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Bring Home Your Groceries

I have been impressed with the urgency of doing. Knowing is not enough; we must apply. Being willing is not enough; we must do. - Leonardo da Vinci

I am noticing a common pattern among you, my students, and I can sadly report that I occasionally fell into the same trap at your age: you don’t bring your groceries home! Going to your lesson to receive instruction from your teacher is a little bit like going to the grocery store. You go to the store, fill your cart with items, pay, and then bring the food home to eat so you can remain alive, healthy, thriving as a person. But a lot of you are in the habit of casually leaving the bags behind at the cash register!

Week after week, some of you walk in the studio without having put in a real effort to solve the problems addressed in the previous lesson. What you get then is what I call a “repeat lesson,” when the teacher has to repeat and explain the same concepts all over again. It is hard for you to improve significantly and difficult for a teacher to move forward when, lesson after lesson, the same material and the same notions must be revisited.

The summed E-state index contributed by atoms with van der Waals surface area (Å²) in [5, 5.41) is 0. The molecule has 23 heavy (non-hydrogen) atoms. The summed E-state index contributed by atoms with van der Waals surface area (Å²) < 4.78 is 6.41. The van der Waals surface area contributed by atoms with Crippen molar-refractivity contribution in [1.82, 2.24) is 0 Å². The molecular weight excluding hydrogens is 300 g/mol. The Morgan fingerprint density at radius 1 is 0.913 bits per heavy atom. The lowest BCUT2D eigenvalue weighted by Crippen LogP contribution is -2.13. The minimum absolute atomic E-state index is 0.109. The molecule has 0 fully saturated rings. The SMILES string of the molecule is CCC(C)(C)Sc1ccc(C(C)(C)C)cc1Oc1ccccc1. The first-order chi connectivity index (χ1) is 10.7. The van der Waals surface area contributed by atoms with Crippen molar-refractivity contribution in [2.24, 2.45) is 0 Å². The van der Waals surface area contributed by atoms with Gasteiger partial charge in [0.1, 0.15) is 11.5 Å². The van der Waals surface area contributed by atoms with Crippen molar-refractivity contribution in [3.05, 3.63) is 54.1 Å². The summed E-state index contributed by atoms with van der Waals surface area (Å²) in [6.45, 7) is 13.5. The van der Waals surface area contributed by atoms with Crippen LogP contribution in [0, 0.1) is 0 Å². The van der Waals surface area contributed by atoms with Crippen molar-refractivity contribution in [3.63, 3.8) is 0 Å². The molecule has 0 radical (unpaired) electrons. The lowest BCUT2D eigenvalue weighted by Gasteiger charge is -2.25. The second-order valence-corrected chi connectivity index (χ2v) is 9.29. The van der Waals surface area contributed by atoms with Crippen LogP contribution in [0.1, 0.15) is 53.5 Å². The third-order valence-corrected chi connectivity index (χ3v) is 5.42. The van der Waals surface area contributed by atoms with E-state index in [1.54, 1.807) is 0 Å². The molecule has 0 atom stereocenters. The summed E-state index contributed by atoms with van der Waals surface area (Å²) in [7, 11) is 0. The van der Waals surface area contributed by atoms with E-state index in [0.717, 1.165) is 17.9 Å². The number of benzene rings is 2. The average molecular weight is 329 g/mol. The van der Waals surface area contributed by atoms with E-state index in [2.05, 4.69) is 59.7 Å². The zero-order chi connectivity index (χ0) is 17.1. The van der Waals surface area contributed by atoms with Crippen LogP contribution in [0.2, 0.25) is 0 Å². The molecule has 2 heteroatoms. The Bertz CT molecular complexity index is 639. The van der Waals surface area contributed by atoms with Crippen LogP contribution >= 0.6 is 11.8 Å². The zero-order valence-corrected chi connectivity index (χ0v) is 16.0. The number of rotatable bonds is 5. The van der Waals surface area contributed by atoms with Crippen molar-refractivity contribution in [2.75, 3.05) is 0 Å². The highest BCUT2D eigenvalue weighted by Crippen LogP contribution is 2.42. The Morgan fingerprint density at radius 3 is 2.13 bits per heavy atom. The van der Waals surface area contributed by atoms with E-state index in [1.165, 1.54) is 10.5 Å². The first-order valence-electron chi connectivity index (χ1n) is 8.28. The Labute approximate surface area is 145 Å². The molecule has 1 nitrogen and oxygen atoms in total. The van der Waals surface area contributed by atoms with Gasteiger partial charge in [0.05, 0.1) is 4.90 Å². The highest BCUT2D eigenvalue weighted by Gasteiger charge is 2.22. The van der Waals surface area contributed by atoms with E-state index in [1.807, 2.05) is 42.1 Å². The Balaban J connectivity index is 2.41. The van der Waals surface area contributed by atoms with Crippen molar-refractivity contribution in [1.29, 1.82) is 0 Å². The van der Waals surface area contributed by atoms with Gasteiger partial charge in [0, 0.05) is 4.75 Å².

Some of you do try to a certain extent, but several of you revert to the same old bad habits whenever something feels slightly uncomfortable or requires real effort to accomplish. Fight this urge and tackle your bad habits!

You pay good money for your lessons! Why not take full advantage of the knowledge that a teacher is trying to transmit to you? Why not commit to trying wholeheartedly to implement the techni